In recent years, the number of corporations committing to reach net zero by 2050 has soared, but while companies are making progress in pledging to cut emissions, a recent report from the ClimateAction100+ (CA100+), suggests that the world’s largest polluters have made less progress when it comes to drawing up robust plans to meet these goals.
In October 2022, the investor initiative CA100+ published its third benchmark assessment of more than 100 of the world’s largest corporate emitters. According to the report, marked progress on setting net-zero commitments has not been matched by companies’ implementation of “credible decarbonisation strategies”.
Assessing 159 companies based on their size and contribution to global emissions according to ten different indicators relating to disclosure, the assessment reveals the greatest blind spot for companies when it comes to disclosing information is their failure to provide explicit commitments to align their capital expenditure plans with their long-term emissions reductions targets, or to phase out planned expenditure in unabated carbon intensive assets.
Highlighting numerous areas where progress has been made – 92% of companies have a board-level committee responsible for climate change, while 91% have also committed to basic aspects of the Task Force on Climate-related Financial Disclosures framework – the report shows companies have a long way to go in near-term accountability. For example, while three out of four companies report setting a net zero by 2050 target, just one in five companies report setting a short-term target for reducing emissions.
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Notably, companies have made very little progress in laying out robust strategies for reaching net zero: as the chart above illustrates, CA100+ finds the overwhelming amount (91%) have failed have failed to provide explicit commitments to either align their capital expenditure plans with their long-term emissions reduction targets or to phase out planned expenditure in carbon-intensive assets.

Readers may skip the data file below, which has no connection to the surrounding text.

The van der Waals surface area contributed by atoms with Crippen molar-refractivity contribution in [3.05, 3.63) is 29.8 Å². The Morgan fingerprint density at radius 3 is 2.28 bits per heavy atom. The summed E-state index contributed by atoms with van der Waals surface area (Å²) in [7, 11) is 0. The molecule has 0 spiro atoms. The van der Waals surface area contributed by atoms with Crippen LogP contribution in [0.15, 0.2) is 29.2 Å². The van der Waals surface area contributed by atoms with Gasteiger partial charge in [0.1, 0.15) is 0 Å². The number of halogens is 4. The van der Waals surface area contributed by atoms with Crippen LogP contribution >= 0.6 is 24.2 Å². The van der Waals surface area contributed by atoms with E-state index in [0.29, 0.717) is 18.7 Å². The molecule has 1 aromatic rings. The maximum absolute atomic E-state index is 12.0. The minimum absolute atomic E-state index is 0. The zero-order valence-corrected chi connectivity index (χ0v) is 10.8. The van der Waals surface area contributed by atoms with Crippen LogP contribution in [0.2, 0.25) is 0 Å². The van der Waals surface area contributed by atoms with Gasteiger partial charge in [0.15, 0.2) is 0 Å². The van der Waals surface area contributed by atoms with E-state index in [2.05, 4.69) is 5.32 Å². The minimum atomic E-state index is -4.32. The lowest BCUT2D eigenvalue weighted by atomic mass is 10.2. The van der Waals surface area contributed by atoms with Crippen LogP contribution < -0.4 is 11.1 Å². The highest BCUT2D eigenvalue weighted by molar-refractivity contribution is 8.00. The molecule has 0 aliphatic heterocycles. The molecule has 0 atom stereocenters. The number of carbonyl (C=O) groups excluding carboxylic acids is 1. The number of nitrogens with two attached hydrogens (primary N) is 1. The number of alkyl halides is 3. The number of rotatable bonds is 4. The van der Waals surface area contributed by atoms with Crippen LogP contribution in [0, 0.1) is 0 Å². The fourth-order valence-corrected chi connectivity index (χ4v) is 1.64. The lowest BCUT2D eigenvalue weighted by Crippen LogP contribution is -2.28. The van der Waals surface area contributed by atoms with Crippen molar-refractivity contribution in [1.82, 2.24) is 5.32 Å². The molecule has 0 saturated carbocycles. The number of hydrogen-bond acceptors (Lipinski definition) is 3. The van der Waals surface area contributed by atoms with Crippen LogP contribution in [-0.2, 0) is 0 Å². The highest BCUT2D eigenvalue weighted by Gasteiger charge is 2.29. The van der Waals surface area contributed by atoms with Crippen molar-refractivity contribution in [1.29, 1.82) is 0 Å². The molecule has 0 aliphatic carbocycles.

Of the 159 companies in the assessment, just one company, electric utilities company Enel SPA, was found to tick the capital alignment box, meaning it is the only company to date found to be totally aligned with the CA100+’s benchmark.
With little to no plans in place for how they will align their capital expenditures with net zero, it is perhaps of little surprise that many of the companies in the study are assessed as having the majority of their future potential capex misaligned with the International Energy Agency (IEA)’s Beyond 2°C Scenario, as the chart below illustrates for upstream oil and gas companies.
In addition to benchmarking companies on disclosure, the CA100+ conducts an alignment assessment to evaluate the alignment of company actions with the goals of Climate Action 100+ and the Paris Agreement. Overall, it finds that companies’ "real-world activities do not yet demonstrate any meaningful shifts in business models at some companies to align with the Paris Agreement".
For example, less than a third of electric utility focus companies have a coal phase-out plan consistent with limiting global warming to below 2°C, while nearly two in three oil and gas focus companies have sanctioned projects inconsistent with this scenario.
Oil and gas company assessments are conducted by climate finance non-profit Carbon Tracker, which uses Rystad Energy Group’s UCube database to assess how far these projects are inconsistent with the B2DS. This analysis excludes consideration of projects so costly they are also inconsistent with the IEA’s Stated Policies Scenario.
ExxonMobil, for example, is found to have 73% of its 2022–30 potential future capex misaligned with net zero. These companies are therefore exposed to significant stranded-asset risk.